PubMed

    2010-07-13

    The Department of Veterans Affairs (VA) is amending its adjudication regulations governing service connection for posttraumatic stress disorder (PTSD) by liberalizing in some cases the evidentiary standard for establishing the required in-service stressor. This amendment eliminates the requirement for corroborating that the claimed in-service stressor occurred if a stressor claimed by a veteran is related to the veteran's fear of hostile military or terrorist activity and a VA psychiatrist or psychologist, or a psychiatrist or psychologist with whom VA has contracted, confirms that the claimed stressor is adequate to support a diagnosis of PTSD and that the veteran's symptoms are related to the claimed stressor, provided that the claimed stressor is consistent with the places, types, and circumstances of the veteran's service. This amendment takes into consideration the current scientific research studies relating PTSD to exposure to hostile military and terrorist actions. The amendment acknowledges the inherently stressful nature of the places, types, and circumstances of service in which fear of hostile military or terrorist activities is ongoing. With this amendment, the evidentiary standard of establishing an in-service stressor will be reduced in these cases. The amendment will facilitate the timely processing of PTSD claims by simplifying the development and research procedures that apply to these claims. PMID:20648723

  20. Climate change, multiple stressors, and the decline of ectotherms.

    PubMed

    Rohr, Jason R; Palmer, Brent D

    2013-08-01

    Climate change is believed to be causing declines of ectothermic vertebrates, but there is little evidence that climatic conditions associated with declines have exceeded critical (i.e., acutely lethal) maxima or minima, and most relevant studies are correlative, anecdotal, or short-term (hours). We conducted an 11-week factorial experiment to examine the effects of temperature (22 °C or 27 °C), moisture (wet or dry), and atrazine (an herbicide; 0, 4, 40, 400 μg/L exposure as embryos and larvae) on the survival, growth, behavior, and foraging rates of postmetamorphic streamside salamanders (Ambystoma barbouri), a species of conservation concern. The tested climatic conditions were between the critical maxima and minima of streamside salamanders; thus, this experiment quantified the long-term effects of climate change within the noncritical range of this species. Despite a suite of behavioral adaptations to warm and dry conditions (e.g., burrowing, refuge use, huddling with conspecifics, and a reduction in activity), streamside salamanders exhibited significant loss of mass and significant mortality in all but the cool and moist conditions, which were closest to the climatic conditions in which they are most active in nature. A temperature of 27 °C represented a greater mortality risk than dry conditions; death occurred rapidly at this temperature and more gradually under cool and dry conditions. Foraging decreased under dry conditions, which suggests there were opportunity costs to water conservation. Exposure to the herbicide atrazine additively decreased water-conserving behaviors, foraging efficiency, mass, and time to death. Hence, the hypothesis that moderate climate change can cause population declines is even more plausible under scenarios with multiple stressors. These results suggest that climate change within the noncritical range of species and pollution may reduce individual performance by altering metabolic demands, hydration, and foraging effort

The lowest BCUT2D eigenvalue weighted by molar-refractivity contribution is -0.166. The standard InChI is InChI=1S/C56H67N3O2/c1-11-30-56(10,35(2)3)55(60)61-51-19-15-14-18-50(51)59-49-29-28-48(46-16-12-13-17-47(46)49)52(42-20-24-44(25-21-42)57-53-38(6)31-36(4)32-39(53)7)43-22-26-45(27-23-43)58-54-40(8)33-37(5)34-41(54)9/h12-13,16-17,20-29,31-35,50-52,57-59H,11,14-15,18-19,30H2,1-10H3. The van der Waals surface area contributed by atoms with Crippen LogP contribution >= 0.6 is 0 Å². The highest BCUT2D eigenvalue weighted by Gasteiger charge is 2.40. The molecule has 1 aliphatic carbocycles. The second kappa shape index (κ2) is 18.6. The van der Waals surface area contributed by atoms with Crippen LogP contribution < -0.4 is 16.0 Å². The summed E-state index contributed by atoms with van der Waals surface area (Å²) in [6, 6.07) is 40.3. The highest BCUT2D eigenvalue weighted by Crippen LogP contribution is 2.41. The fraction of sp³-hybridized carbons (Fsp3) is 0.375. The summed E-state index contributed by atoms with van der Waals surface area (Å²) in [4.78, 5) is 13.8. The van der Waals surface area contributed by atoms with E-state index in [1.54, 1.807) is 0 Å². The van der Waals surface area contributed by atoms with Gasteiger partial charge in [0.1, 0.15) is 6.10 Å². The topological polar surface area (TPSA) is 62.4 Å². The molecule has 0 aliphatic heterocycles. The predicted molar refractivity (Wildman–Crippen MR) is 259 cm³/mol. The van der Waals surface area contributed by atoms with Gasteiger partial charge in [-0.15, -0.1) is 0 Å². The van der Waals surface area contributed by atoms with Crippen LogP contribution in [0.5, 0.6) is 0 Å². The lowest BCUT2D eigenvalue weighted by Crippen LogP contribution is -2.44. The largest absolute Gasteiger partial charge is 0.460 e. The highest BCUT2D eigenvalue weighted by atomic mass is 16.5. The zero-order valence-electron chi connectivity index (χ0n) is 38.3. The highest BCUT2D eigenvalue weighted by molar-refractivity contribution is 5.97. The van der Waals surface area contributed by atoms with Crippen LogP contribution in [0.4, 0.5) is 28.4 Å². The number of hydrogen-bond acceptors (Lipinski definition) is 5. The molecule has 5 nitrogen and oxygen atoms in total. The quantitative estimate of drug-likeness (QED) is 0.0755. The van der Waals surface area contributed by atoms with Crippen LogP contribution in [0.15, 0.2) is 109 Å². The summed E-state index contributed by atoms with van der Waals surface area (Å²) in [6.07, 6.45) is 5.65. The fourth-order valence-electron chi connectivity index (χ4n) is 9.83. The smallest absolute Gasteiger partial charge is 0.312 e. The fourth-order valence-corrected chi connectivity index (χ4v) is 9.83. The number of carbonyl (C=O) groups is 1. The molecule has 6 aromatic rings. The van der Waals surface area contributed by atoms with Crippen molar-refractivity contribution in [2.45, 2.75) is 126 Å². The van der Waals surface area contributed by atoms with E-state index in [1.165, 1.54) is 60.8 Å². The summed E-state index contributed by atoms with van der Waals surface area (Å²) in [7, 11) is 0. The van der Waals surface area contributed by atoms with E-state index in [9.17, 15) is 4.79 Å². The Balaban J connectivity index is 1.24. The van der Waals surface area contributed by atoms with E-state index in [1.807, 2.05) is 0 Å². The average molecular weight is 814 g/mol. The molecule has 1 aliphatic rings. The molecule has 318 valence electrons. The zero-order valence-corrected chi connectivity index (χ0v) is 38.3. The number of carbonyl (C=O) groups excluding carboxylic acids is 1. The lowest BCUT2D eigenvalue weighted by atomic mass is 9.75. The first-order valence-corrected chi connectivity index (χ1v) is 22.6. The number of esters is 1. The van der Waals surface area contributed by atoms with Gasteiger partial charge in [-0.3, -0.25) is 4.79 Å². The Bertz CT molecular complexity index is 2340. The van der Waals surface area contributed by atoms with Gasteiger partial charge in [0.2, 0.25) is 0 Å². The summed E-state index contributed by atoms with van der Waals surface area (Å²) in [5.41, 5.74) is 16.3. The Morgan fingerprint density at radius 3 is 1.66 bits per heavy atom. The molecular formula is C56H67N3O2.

1. Relations among stressors, strains, and substance use among resident physicians.

    PubMed

    Jex, S M; Hughes, P; Storr, C; Conard, S; Baldwin, D C; Sheehan, D V

    1992-01-01

    This study examined the relationship between work-related stress and substance use among resident physicians in the United States. Unlike previous studies of physician stress, this study distinguished between "stressors" (stressful job conditions) and "strains" (reactions to the work environment) and correlated each of these with substance use. Results indicated that relations among stressors, strains, and substance use were not strong. Strains, however, were more strongly related to substance use than stressors. Additionally, benzodiazepines were more strongly related to strains than other substances, suggesting that they may be used for self-treatment. Other implications of these findings and future research needs are discussed. PMID:1639550